Speaker: “Find the six black dinner plates with the polka dots, for six guests coming to our home, and place a napkin next to their plates”.
Listener with CAPD: “Please repeat the first direction before giving me another one.”
The solution is to avoid giving more vocabulary to repair the conversation. Instead, repeat the first direction with the same semantic content, but with less wording, if possible: “Please set the table for six people.”
Another form of repetition is pre-tutoring for the client in a school setting. If the ‘heads up’ information on next week’s topic, osmosis, is presented to the client with CAPD prior to the presentation on “Osmosis,” then the client may have a better opportunity to accurately understand the topic when presented to the class. This strategy works when the teacher/speaker is organized and genuinely understands the need of pre-tutoring.
One of the most common recommendations for those with CAPD is to offer an auditory trainer. It is inappropriate to indicate that every client with CAPD should have an auditory trainer. Usually those with a significant Decoding type of CAPD or speech-in-noise issues are the candidates who would benefit from a trial period of six weeks to observe if the client improves in hearing accurately. Actually, everyone benefits when the signal to noise ratio is enhanced, whether we are on a museum tour or sitting in a classroom. For this reason, school districts should offer the sound field system in all classrooms! When should we recommend the removal of the use of the auditory trainer? Often, another six-week trial period (without the auditory trainer) may provide this information to the user.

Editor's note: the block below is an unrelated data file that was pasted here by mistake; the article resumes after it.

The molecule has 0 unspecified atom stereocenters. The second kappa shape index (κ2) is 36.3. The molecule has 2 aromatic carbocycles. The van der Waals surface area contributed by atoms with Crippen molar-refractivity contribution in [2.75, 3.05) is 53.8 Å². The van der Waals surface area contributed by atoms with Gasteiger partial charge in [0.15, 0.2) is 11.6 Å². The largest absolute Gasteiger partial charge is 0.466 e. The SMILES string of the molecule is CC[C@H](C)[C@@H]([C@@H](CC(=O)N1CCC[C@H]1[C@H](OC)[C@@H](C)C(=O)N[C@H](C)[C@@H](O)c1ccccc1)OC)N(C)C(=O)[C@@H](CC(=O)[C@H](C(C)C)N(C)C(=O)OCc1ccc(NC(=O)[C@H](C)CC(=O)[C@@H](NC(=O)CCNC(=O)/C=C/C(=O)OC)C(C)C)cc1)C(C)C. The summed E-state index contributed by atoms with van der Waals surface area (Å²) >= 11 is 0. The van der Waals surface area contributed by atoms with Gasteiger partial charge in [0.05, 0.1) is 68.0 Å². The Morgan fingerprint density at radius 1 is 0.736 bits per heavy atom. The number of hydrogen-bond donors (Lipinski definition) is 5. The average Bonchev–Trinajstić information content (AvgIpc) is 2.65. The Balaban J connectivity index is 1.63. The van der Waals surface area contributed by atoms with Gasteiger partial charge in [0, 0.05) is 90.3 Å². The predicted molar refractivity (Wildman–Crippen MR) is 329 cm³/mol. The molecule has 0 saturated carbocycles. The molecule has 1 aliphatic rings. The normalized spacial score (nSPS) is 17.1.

On occasion parents will desire to purchase the auditory trainer for their child to have during recreational activities. Sarah, age 6, with significant decoding and speech-in-noise issues used the auditory trainer at all of her karate lessons for two years. After successfully completing CAPD therapy she found she did not need the auditory trainer; and she won several karate competitions during these two years!
Academic Setting Accommodations
One of the most common academic strategies is to provide extensive test taking time, which is usually 50% more time on all examinations, including standardized testing. For some, a reduced list of spelling words relieves frustration while therapeutic measures improve in the ability in discriminating vowel sounds and phonemic skills. And on occasion an extra set of text books may be provided for the home environment.
Teaching the student how to ask for redirection and where to be seated in the auditorium or classroom are essential advocacy strategies. A student who inquires in this manner, “I heard the information on who was the first Canadian prime minister, but I did not hear the rest of the sentence.” The speaker immediately understands what to repeat and that the student was paying attention. Role playing is a fun way to learn this skill, and parents can continue the lesson at home.
A fun way to learn the benefits of preferential seating is to present situations that require environmental alterations to properly hear the message. For instance, “What would you do if you were at the airport and you could not hear what your father was saying?” An obvious response would be, “I will move closer to my dad.” And then compare how one can easily do that in some settings but not in other settings. Thus, we need to be prepared that this will happen and be seated in specific arrangements to assist us.
Students starting at grade 4 should be taught these strategies.
In the next issue of Canadian Audiologist I shall bring the other two areas of concern: callosum maturation and therapeutic measures.